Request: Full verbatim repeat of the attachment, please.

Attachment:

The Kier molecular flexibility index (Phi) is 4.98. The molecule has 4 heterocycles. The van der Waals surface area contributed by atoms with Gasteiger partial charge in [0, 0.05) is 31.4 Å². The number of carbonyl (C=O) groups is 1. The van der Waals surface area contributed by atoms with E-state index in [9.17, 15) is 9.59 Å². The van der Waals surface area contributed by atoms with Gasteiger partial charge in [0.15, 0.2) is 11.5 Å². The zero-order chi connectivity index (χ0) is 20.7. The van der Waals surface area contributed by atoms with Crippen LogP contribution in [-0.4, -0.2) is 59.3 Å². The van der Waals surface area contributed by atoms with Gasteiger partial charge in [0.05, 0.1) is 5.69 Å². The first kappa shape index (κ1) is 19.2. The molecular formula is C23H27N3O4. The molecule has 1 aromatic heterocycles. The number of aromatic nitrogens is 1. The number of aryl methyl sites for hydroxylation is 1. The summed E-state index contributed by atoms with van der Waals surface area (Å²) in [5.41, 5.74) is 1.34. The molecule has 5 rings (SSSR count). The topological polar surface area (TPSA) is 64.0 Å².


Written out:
The Kier molecular flexibility index (Phi) is 4.98. The molecule has 4 heterocycles. The van der Waals surface area contributed by atoms with Gasteiger partial charge in [0, 0.05) is 31.4 Å². The number of carbonyl (C=O) groups is 1. The van der Waals surface area contributed by atoms with E-state index in [9.17, 15) is 9.59 Å². The van der Waals surface area contributed by atoms with Gasteiger partial charge in [0.15, 0.2) is 11.5 Å². The zero-order chi connectivity index (χ0) is 20.7. The van der Waals surface area contributed by atoms with Crippen LogP contribution in [-0.4, -0.2) is 59.3 Å². The van der Waals surface area contributed by atoms with Gasteiger partial charge in [0.05, 0.1) is 5.69 Å². The first kappa shape index (κ1) is 19.2. The molecular formula is C23H27N3O4. The molecule has 1 aromatic heterocycles. The number of aromatic nitrogens is 1. The number of aryl methyl sites for hydroxylation is 1. The summed E-state index contributed by atoms with van der Waals surface area (Å²) in [5.41, 5.74) is 1.34. The molecule has 5 rings (SSSR count). The topological polar surface area (TPSA) is 64.0 Å².